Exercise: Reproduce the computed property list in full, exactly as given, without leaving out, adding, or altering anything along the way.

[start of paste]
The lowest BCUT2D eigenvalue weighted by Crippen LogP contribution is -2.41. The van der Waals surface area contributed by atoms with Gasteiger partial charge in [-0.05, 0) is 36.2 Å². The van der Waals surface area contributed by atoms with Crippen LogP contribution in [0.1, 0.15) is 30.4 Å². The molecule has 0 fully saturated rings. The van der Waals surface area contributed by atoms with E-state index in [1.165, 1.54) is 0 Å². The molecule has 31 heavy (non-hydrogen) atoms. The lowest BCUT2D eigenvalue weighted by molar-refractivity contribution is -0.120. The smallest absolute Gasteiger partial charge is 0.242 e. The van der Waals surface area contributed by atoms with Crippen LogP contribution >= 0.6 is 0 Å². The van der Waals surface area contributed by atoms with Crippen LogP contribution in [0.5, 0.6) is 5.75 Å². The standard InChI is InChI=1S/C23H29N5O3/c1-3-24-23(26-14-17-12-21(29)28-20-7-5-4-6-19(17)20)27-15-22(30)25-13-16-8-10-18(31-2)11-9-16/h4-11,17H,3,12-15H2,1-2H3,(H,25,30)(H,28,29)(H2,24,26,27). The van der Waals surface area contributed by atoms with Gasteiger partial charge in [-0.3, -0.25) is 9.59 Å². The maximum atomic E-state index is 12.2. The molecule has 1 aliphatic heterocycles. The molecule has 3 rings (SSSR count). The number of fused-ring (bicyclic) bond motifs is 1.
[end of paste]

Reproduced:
The lowest BCUT2D eigenvalue weighted by Crippen LogP contribution is -2.41. The van der Waals surface area contributed by atoms with Gasteiger partial charge in [-0.05, 0) is 36.2 Å². The van der Waals surface area contributed by atoms with Crippen LogP contribution in [0.1, 0.15) is 30.4 Å². The molecule has 0 fully saturated rings. The van der Waals surface area contributed by atoms with E-state index in [1.165, 1.54) is 0 Å². The molecule has 31 heavy (non-hydrogen) atoms. The lowest BCUT2D eigenvalue weighted by molar-refractivity contribution is -0.120. The smallest absolute Gasteiger partial charge is 0.242 e. The van der Waals surface area contributed by atoms with Crippen LogP contribution >= 0.6 is 0 Å². The van der Waals surface area contributed by atoms with Crippen LogP contribution in [0.5, 0.6) is 5.75 Å². The standard InChI is InChI=1S/C23H29N5O3/c1-3-24-23(26-14-17-12-21(29)28-20-7-5-4-6-19(17)20)27-15-22(30)25-13-16-8-10-18(31-2)11-9-16/h4-11,17H,3,12-15H2,1-2H3,(H,25,30)(H,28,29)(H2,24,26,27). The van der Waals surface area contributed by atoms with Gasteiger partial charge in [-0.3, -0.25) is 9.59 Å². The maximum atomic E-state index is 12.2. The molecule has 1 aliphatic heterocycles. The molecule has 3 rings (SSSR count). The number of fused-ring (bicyclic) bond motifs is 1.